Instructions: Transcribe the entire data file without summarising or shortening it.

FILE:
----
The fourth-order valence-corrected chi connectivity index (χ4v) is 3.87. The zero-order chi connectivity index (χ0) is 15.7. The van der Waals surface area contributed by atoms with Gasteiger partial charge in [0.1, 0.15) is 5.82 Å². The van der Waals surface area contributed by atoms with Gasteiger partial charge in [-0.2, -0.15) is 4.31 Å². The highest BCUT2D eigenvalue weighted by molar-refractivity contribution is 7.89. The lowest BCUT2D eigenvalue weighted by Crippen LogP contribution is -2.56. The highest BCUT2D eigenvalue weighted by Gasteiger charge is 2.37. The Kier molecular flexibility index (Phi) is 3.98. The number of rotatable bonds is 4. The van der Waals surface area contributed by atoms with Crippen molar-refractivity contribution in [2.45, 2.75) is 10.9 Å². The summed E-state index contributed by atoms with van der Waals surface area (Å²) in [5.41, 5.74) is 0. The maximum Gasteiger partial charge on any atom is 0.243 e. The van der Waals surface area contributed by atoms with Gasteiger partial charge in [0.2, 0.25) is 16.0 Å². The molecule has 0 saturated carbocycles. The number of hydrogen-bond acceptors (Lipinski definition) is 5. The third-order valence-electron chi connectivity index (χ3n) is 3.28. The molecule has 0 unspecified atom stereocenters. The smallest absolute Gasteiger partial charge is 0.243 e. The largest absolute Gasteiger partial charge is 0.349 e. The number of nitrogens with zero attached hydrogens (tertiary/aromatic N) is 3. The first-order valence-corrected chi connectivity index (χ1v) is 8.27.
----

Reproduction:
The fourth-order valence-corrected chi connectivity index (χ4v) is 3.87. The zero-order chi connectivity index (χ0) is 15.7. The van der Waals surface area contributed by atoms with Gasteiger partial charge in [0.1, 0.15) is 5.82 Å². The van der Waals surface area contributed by atoms with Gasteiger partial charge in [-0.2, -0.15) is 4.31 Å². The highest BCUT2D eigenvalue weighted by molar-refractivity contribution is 7.89. The lowest BCUT2D eigenvalue weighted by Crippen LogP contribution is -2.56. The highest BCUT2D eigenvalue weighted by Gasteiger charge is 2.37. The Kier molecular flexibility index (Phi) is 3.98. The number of rotatable bonds is 4. The van der Waals surface area contributed by atoms with Crippen molar-refractivity contribution in [2.45, 2.75) is 10.9 Å². The summed E-state index contributed by atoms with van der Waals surface area (Å²) in [5.41, 5.74) is 0. The maximum Gasteiger partial charge on any atom is 0.243 e. The van der Waals surface area contributed by atoms with Gasteiger partial charge in [0.2, 0.25) is 16.0 Å². The molecule has 0 saturated carbocycles. The number of hydrogen-bond acceptors (Lipinski definition) is 5. The third-order valence-electron chi connectivity index (χ3n) is 3.28. The molecule has 0 unspecified atom stereocenters. The smallest absolute Gasteiger partial charge is 0.243 e. The largest absolute Gasteiger partial charge is 0.349 e. The number of nitrogens with zero attached hydrogens (tertiary/aromatic N) is 3. The first-order valence-corrected chi connectivity index (χ1v) is 8.27.